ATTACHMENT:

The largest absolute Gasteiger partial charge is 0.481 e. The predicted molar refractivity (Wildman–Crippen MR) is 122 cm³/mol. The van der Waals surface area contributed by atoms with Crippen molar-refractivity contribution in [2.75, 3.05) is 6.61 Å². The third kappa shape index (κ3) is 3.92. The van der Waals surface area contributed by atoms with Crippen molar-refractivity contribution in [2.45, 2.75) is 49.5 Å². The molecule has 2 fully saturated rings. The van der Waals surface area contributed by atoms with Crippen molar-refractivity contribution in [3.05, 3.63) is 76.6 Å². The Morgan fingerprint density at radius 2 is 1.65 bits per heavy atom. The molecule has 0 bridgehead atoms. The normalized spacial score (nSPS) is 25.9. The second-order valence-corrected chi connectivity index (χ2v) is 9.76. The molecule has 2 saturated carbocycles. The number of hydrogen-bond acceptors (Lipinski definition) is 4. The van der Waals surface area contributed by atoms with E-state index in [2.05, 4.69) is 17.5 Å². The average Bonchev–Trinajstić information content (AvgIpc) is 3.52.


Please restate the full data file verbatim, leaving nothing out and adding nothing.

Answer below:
The largest absolute Gasteiger partial charge is 0.481 e. The predicted molar refractivity (Wildman–Crippen MR) is 122 cm³/mol. The van der Waals surface area contributed by atoms with Crippen molar-refractivity contribution in [2.75, 3.05) is 6.61 Å². The third kappa shape index (κ3) is 3.92. The van der Waals surface area contributed by atoms with Crippen molar-refractivity contribution in [2.45, 2.75) is 49.5 Å². The molecule has 2 fully saturated rings. The van der Waals surface area contributed by atoms with Crippen molar-refractivity contribution in [3.05, 3.63) is 76.6 Å². The Morgan fingerprint density at radius 2 is 1.65 bits per heavy atom. The molecule has 0 bridgehead atoms. The normalized spacial score (nSPS) is 25.9. The second-order valence-corrected chi connectivity index (χ2v) is 9.76. The molecule has 2 saturated carbocycles. The number of hydrogen-bond acceptors (Lipinski definition) is 4. The van der Waals surface area contributed by atoms with E-state index in [2.05, 4.69) is 17.5 Å². The average Bonchev–Trinajstić information content (AvgIpc) is 3.52.